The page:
Dr. Christina Mack said the paper was written to share broad takeaways about how to keep a population safe in such an environment and how to approach surveillance to minimize infection and spread.

“The paper that we wrote was about pandemic preparedness,” she said.

The paper is just the NBA’s latest contribution to infectious disease research. Mack said league collected data in real time during the bubble and used it to inform its understanding of the COVID-19 virus but also shared it with other health organizations.

One of the first lessons the league learned about COVID-19 was that someone could test positive after an infection and continue to shed the virus, but if they had a low cycle load, they could go back into the larger society and would not be contagious. Mack said that was a novel finding for the league and found usage elsewhere. That was guidance they used during the 2020-21 season as the pandemic continued. Mack said that finding was used as guidance during the Tokyo Olympics in 2021. Mack said it was also information that could help health-care systems, like deciding when to allow people to have surgery after an infection.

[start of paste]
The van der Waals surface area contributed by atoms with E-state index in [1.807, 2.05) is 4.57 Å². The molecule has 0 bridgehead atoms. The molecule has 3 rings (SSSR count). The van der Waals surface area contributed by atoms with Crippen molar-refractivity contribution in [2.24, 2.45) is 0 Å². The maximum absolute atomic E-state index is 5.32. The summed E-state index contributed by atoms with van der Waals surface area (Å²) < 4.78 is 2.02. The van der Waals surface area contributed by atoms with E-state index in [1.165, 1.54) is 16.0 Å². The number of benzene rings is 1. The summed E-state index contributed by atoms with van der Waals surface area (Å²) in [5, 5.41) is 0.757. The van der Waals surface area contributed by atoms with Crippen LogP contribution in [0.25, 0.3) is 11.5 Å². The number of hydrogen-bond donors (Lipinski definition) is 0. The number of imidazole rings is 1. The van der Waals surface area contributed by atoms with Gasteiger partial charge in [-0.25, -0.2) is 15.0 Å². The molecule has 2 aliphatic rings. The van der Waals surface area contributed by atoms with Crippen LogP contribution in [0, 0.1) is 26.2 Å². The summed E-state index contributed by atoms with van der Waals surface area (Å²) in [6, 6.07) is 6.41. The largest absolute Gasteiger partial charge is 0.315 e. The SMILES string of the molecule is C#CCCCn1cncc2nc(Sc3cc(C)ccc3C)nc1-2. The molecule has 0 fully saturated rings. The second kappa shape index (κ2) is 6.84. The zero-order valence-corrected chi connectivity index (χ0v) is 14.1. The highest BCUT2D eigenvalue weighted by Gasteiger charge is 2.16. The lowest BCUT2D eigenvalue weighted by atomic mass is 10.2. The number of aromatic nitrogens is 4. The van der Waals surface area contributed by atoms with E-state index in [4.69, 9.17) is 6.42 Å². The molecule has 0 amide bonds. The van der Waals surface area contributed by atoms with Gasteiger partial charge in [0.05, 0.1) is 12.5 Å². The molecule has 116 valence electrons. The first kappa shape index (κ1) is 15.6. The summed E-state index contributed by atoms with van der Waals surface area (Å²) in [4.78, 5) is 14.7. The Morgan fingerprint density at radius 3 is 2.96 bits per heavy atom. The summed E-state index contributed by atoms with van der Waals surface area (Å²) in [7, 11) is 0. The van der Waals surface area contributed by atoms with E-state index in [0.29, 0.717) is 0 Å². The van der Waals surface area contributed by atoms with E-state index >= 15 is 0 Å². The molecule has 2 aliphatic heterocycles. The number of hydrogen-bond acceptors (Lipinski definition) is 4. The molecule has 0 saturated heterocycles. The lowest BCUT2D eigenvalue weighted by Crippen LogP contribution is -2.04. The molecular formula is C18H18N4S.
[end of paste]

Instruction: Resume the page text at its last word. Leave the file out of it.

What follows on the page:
The league brought in groups of experts during that time to help inform its bubble protocols. Officials also talked to the Centers for Disease Control and Prevention, the Food and Drug Administration and other groups, and shared the information they gathered during the bubble.

The NBA was very, very committed to this concept of learning what we could from what we were trying to do in the bubble and providing this information in real time to different organizations so they could also know what we knew,” Mack said. 

Mack said that eight different research papers came out of the bubble. The NBA’s first publication was focused on intermittent testing after a COVID-19 infection and showing that those people were not contagious. Another finding showed that COVID-19 vaccine boosters prevented further infection.